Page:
I'm better than a lot of other people.

So had a bit of sort of shallow understanding about Jesus dying for me, no real relationship.

And I left home at 18 to go to university with no intent.

I I think in the back of my mind, I thought I'm I'll find a church, but I would have found a Methodist church like I knew.

That was all I knew.

So I would have gone in fact, well, I said in my mind, I would have done that, but first Sunday came and went, and I didn't, and I was sort of going on to sister.

But really quite quickly in my hall, I was aware of a girl who was a Christian who wasn't going along to all the bar, you know, stuff that freshest became for me is you know, just the going along with the crowd.

She was going to Christian union stuff.

And I can say it just so happened.

I know it was God's providence and kindness, but I was having breakfast 1 day.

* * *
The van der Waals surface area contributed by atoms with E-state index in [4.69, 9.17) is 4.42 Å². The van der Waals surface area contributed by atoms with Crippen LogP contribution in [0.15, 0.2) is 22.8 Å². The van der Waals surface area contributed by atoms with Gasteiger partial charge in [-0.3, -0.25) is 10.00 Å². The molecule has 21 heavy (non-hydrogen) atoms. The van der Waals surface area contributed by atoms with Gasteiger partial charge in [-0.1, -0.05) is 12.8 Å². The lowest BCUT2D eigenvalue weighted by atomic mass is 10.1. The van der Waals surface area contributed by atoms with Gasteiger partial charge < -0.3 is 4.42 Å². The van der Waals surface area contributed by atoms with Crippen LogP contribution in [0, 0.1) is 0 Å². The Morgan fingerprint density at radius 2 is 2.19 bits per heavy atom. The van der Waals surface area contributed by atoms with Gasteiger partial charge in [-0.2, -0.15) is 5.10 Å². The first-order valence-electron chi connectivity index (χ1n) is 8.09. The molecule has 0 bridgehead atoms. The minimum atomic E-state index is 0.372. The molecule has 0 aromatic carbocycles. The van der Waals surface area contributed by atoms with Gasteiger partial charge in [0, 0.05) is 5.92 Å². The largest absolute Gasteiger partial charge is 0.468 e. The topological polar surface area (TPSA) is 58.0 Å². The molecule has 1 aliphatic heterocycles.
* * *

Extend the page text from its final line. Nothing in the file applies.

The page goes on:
I remember it was 1 of the first weekends, and she came and sat with me.

We haven't spoken before, and she just clearly said she was church the next day and was having a lift.

So there was a little journey to the church she was going, so I just asked go along as well just because I didn't have any better idea, but there was something very attractive about her because she was clearly knew what what she wanted to do.

She want, you know, she wanted to be a Christian.

She wanted to but but I've never seen that before.

I've never seen that sort of the per sort of person who was intentional about it.

So that yeah.

So it tagged along.


So do you know what was her background? Was she? So her back was, yeah, Christian family, evangelical church.

So that was her background.



That's really interesting how she just kind of zeroed in.








And so was that experience of church difference very different.

So, I mean, we're going back to the this is the late eighties, and the culture, you know, she would she would wear different clothes to church.